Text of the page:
The NBA is finally back in the Black. In coaching, that is.
It was hard to ignore Sunday night. After the Atlanta Hawks beat the Philadelphia 76ers in Game 7, the dust had cleared on the second round of the NBA playoffs and the conference finals were set. And Black coaches were everywhere.
In fact, three of the final four coaches are Black. Nate McMillan, coach of the Atlanta Hawks, joined the L.A. Clippers’ Tyronn Lue and the Phoenix Suns’ Monty Williams.
The only coach non-Black in the group of four is the Milwaukee Bucks’ Mike Budenholzer.
Hopefully, this glaring accomplishment will wake up white NBA owners and general managers. Given the opportunity, brothers can coach in this league.
All the new trends in sports invalidate the Black players’ experience. The hiring force has turned to numbers over people. And oftentimes, the people with the analytics don’t have Black skin.
It’s sad. It’s wrong.
For sure, The Association has had a long-standing reputation of giving its Black players an opportunity for post-playing careers in the coaching ranks.
In 1966, Bill Russell became a player-coach with the Boston Celtics. He was the first Black coach in NBA history. And his appointment was years ahead of the other major sports. Frank Robinson was the first Black player-manager in MLB when he was hired by the Cleveland Indians in 1975.
Shamefully, the first Black head coach in the NFL, in the modern era, came in 1989 when Art Shell was hired by the Los Angeles Raiders. (Fritz Pollard was a player/co-coach in 1921 in APFA. It was renamed the NFL next year).
The NBA’s inclusion totally made sense. After all, the league has been more than 75 percent Black for decades now.
But recently that trend has gone the other way. Black coaches have become rare, scarce, if you will.
Clearly, the trend was NOT to hire Blacks. In fact, it felt like the NBA stood for No Blacks Allowed.
Coming into the season, the league had just seven Black coaches in a league with 30 teams.
And the change in philosophy and opportunity was big and bold. Playing in the league seemed to mean little to the powers-that-be.
Instead, it was a move toward quirky and unconventional. It seemed as if guys who didn’t play the game were the most sought after.
Just this past March, Black assistant coaches were disheartened when the Minnesota Timberwolves fired head coach Ryan Saunders and made a rare in-season hire of Chris Finch, who was a Toronto Raptors assistant coach.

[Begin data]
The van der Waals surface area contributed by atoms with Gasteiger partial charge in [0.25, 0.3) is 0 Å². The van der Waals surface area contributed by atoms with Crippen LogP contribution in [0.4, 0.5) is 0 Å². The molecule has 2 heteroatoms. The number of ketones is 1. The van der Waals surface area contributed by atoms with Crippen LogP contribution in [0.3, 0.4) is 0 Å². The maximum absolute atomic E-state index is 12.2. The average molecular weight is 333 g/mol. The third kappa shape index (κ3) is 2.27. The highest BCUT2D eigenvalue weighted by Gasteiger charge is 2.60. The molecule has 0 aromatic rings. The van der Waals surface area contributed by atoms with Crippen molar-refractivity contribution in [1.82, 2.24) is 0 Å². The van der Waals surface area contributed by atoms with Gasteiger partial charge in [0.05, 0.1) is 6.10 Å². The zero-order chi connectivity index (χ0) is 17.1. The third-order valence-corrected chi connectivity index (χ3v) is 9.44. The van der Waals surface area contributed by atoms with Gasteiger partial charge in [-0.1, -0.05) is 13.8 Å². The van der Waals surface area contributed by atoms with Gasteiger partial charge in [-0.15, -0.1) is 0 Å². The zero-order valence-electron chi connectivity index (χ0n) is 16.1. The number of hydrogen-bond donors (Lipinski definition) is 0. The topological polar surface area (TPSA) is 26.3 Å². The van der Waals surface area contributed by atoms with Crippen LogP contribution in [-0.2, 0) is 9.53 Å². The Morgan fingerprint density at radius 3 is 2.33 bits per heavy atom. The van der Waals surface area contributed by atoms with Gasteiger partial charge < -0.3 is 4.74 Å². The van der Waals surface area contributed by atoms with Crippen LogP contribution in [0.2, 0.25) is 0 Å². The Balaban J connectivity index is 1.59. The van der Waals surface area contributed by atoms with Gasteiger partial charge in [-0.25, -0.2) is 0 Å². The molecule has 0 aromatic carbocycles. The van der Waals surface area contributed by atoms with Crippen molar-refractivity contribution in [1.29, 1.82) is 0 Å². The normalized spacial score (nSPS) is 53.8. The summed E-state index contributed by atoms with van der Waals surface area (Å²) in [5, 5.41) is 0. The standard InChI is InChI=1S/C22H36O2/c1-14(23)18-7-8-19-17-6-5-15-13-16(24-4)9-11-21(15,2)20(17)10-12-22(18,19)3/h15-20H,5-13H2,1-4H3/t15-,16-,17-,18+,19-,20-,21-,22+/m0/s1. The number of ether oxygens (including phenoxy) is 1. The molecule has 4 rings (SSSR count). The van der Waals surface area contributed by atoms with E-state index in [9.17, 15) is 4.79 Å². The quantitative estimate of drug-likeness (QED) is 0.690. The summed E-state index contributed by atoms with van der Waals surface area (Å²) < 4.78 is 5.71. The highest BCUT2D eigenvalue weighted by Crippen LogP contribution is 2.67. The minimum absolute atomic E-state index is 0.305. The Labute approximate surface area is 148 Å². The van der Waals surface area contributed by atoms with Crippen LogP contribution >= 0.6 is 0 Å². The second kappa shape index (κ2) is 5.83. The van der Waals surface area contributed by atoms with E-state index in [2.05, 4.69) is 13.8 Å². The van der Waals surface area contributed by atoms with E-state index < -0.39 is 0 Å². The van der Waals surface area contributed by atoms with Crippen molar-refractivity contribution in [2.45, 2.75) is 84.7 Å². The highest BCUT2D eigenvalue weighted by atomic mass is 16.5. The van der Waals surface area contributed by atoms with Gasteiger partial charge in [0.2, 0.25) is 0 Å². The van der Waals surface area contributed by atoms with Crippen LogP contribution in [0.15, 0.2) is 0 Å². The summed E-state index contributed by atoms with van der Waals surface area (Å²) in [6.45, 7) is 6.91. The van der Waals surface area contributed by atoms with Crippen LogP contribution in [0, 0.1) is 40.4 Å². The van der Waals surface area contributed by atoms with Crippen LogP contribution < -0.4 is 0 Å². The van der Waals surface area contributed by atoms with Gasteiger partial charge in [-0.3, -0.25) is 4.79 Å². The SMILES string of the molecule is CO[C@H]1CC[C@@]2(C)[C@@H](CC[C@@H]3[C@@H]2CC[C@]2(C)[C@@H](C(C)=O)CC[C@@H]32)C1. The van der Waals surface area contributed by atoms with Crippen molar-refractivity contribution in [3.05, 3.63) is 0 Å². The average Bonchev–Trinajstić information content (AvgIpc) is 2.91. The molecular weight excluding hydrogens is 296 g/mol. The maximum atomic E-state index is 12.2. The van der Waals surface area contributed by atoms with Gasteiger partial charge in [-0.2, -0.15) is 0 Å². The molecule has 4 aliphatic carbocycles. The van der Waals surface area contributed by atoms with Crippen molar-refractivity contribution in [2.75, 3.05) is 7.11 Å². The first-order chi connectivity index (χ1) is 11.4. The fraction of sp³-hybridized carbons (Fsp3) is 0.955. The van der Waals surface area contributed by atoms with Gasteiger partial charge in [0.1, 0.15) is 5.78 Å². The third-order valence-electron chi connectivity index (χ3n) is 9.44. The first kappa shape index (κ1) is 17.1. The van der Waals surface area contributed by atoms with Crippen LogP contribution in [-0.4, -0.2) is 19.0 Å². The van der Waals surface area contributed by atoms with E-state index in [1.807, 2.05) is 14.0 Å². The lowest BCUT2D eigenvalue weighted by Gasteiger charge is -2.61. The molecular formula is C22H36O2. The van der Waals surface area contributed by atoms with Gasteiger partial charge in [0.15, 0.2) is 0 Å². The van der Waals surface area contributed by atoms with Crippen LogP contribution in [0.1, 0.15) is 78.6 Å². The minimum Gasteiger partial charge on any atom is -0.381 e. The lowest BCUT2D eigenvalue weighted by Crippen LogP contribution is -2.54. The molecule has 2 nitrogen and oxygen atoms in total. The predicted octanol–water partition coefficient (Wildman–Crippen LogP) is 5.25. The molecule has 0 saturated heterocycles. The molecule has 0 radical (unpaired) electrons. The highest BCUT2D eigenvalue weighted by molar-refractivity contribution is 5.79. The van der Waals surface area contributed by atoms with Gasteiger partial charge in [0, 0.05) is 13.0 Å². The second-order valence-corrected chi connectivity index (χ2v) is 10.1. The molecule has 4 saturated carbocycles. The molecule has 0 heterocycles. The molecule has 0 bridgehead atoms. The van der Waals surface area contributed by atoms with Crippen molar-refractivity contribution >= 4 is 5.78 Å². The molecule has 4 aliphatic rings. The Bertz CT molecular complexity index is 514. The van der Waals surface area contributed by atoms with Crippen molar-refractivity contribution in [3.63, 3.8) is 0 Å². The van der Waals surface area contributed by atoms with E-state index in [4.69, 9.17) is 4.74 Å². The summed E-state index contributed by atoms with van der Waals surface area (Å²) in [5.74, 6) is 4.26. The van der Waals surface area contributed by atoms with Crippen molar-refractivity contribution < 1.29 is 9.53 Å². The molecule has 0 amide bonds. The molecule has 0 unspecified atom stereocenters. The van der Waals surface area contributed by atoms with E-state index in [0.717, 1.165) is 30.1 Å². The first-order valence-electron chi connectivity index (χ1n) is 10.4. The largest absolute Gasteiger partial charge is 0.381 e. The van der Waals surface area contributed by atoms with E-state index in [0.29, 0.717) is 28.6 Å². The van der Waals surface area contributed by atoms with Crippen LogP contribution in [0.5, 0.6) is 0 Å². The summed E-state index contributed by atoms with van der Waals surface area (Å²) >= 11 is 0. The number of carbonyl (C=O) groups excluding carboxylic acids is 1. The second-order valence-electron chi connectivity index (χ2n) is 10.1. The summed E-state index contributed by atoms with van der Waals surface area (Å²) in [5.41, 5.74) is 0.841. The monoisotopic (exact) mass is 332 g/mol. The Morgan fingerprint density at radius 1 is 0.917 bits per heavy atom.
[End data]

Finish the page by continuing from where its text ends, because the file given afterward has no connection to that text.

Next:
Lost in the sauce in that hiring was that Wolves associate head coach David Vanterpool, who is Black, was passed over.
What was similar about the hiring of Saunders and Finch? Both were white and both never played in the league.
Vanterpool played briefly with the Washington Wizards, but there was no room at the inn for him.
That wasn’t always the case. Back in the 2012-2013 NBA season, 14 of the 30 NBA heading coaches were Black.
It appeared as if the NBA had found a nice balance. There were no issues or gripes from Blacks looking for opportunities in the league’s front offices or in the coaching ranks.
But just three years after that high watermark, the number dwindled down to just seven.
Enter analytic geeks and pocket protector GMs. That was the new wave. Owners wanted to be hip, in with the new crowd. The numbers, so we were told, were more reliable than people’s knowledge of the game.
That pushed Black people to the back burner. Guys who never suited up were taking over.
According to research by ESPN, 81 percent of Black NBA head coaches played in the league, as compared to just 39 percent of all other head coaches.
This epic run by Black coaches shouldn’t be ignored. And let’s not forget that McMillan’s Hawks beat Doc Rivers’ 76ers. So either way, there was going to be a Black coach in the Eastern Conference finals.
There’s one more guarantee this NBA postseason. There will be a Black coach on the sidelines in the NBA Finals. With Lue and Williams both coaching in the West, one will advance.
Hopefully, it will reverse the trend and get white NBA owners and general managers back to betting on Black again.